The merger by acquisition, proposed in September 2016, had been under consideration by the government’s Competitions and Markets Authority for several months before being cleared in August 2017.

The CMA concluded that, while the merger could give rise to competition concerns across a number of elective specialties, these were outweighed by the substantial improvements to patient care that were expected to arise.

In reaching this view, the CMA placed significant weight on the advice on probable benefits from NHS Improvement, the sector regulator, which strongly supported the merger.

NHS Improvement advised the CMA that HEFT had experienced sustained difficulties in governance, quality of care and finances since 2012, which successive management teams had been unable to address.

It also advised that the appointment of the UHB management to HEFT’s executive team in October 2015 had already given rise to a number of benefits, such as reduced waiting times and improvements in the quality and safety of patient care for all HEFT patients. However, these improvements and a number of other longer-term benefits would disappear without the merger and the continued presence of the UHB management at HEFT.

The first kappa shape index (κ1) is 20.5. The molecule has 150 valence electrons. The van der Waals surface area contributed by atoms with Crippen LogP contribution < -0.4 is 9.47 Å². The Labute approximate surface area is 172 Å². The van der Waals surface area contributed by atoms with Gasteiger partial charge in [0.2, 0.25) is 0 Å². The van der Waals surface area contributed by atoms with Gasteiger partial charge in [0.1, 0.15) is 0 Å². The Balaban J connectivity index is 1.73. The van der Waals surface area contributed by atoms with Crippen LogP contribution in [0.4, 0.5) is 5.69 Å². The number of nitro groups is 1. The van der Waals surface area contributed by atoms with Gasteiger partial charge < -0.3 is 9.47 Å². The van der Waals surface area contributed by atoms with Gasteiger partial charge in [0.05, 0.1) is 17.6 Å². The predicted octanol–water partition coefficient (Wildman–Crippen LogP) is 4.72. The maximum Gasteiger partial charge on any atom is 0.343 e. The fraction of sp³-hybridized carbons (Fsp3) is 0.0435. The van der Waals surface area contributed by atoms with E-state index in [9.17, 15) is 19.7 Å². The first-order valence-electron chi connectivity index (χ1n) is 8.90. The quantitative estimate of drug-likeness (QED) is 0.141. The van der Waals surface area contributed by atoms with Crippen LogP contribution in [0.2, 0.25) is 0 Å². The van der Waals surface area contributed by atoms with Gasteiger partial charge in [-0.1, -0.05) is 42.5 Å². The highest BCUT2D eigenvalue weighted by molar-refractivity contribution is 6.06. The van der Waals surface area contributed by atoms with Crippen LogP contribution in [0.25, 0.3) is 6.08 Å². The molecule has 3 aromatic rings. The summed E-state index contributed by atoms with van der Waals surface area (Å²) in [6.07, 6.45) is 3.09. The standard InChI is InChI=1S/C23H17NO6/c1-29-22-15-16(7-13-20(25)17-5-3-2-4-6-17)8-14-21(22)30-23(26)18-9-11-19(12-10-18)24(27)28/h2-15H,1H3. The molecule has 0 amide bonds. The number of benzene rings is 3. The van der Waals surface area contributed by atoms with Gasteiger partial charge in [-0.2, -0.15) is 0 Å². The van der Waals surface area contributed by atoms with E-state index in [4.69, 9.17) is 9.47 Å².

The CMA found that HEFT would be a relatively weak competitor to UHB without the merger and that both parties were experiencing capacity constraints.

The CMA compared this to the wide-ranging nature of the benefits identified by the hospitals and NHS Improvement, which would benefit most patients at HEFT. It also examined UHB’s track record and the results already delivered at HEFT since October 2015.

NHS Improvement also needed to approve the application following the clearance from the CMA.

It conducted a thorough review of the proposed transaction, assessed the business case and issued an indicative transaction risk rating of Amber, which was expected, and sufficient to enable the Boards to undertake the transaction.

The merged organisation, approved at extraordinary meetings of both trusts’ boards on Monday (Monday March 26) will deliver services to patients in Birmingham, Solihull, Sutton Coldfield and South Staffordshire. It will aim to deliver more equitable patient access to better quality and integrated healthcare across the footprint of the new merged Trust, through Heartlands, Good Hope, Solihull and the Queen Elizabeth hospitals.